Allelopathic effects of fruits of the Brazilian pepper Schinus terebinthifolius on growth, leaf production and biomass of seedlings of the red mangrove Rhizophora mangle and the black mangrove Avicennia germinans
Abbreviated Journal Title
J. Exp. Mar. Biol. Ecol.
estuary; exotic; inhibition; invasive species; mangrove; salt marsh; INVASIVE PLANTS; GAS-EXCHANGE; FLORIDA; USA; L.; Ecology; Marine & Freshwater Biology
Exotic plant species can negatively affect native flora and fauna by changing the diversity and productivity of the system and altering successional processes. The novel weapons hypothesis has been suggested as one mechanism for invasion and spread of exotic plant species. It states that exotic species with "new weapons", such as allelopathic chemicals, may have greater impacts on species in the invaded range without co-evolved defense strategies against the exotic chemicals. In Florida, one successful exotic species, Schinus terebinthifolius (Brazilian pepper), has invaded nearly every habitat throughout the state. Past studies have documented allelopathic properties of S. terebinthifolius negatively impacting the growth of native terrestrial flora. Here we document the effect of S. terebinthifolius for the first time on mangrove systems. We examined growth and survival of Rhizophora mangle (red mangrove) and Avicennia germinans (black mangrove) seedlings when exposed to a range of densities of intact and crushed S. terebinthifolius fruits (0, 25, 50) at two different salinities (15, 30 ppt). We also documented the natural density of S. terebinthifolius fruits beneath the tree canopy after fruit production in mangrove habitat. Growth and biomass were significantly reduced in A. germinans when exposed to the highest density of intact S. terebinthifolius fruits growing in 30 ppt saltwater. Trials with intact fruits had no significant effects on R. mangle; however, crushed fruits significantly decreased growth, and leaf production. The ecological importance of the different effects of crushed and intact fruits is supported by field observations which found equal or greater numbers of crushed fruits compared to intact fruits beneath the tree canopy of female S. terebinthifolius. In addition, abiotic factors, such as salinity, may interact with allelopathic chemicals in natural systems and needs to be addressed when planning future allelopathic studies. (C) 2008 Elsevier B.V. All rights reserved.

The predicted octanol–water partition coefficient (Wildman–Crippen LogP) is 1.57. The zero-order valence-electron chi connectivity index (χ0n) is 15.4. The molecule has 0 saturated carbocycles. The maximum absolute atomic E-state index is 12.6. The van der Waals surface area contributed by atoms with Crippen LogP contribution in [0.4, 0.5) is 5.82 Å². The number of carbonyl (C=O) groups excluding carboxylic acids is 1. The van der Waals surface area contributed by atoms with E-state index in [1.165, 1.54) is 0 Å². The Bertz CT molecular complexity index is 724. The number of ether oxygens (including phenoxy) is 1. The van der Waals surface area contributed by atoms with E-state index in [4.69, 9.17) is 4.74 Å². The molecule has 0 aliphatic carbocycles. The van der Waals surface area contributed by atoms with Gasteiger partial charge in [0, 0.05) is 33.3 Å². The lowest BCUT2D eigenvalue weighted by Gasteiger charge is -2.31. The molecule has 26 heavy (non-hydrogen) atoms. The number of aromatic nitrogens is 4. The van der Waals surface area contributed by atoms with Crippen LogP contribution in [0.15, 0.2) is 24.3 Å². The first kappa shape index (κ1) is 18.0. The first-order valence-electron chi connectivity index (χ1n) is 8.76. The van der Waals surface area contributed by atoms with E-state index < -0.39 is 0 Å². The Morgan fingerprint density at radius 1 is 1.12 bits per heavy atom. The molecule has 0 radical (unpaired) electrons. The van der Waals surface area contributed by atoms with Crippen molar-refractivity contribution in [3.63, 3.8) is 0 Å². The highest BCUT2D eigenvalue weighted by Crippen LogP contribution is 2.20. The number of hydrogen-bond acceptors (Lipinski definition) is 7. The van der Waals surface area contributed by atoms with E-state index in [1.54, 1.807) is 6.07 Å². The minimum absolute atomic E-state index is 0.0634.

Journal of Experimental Marine Biology and Ecology
"Allelopathic effects of fruits of the Brazilian pepper Schinus terebinthifolius on growth, leaf production and biomass of seedlings of the red mangrove Rhizophora mangle and the black mangrove Avicennia germinans" (2008). Faculty Bibliography 2000s. 283.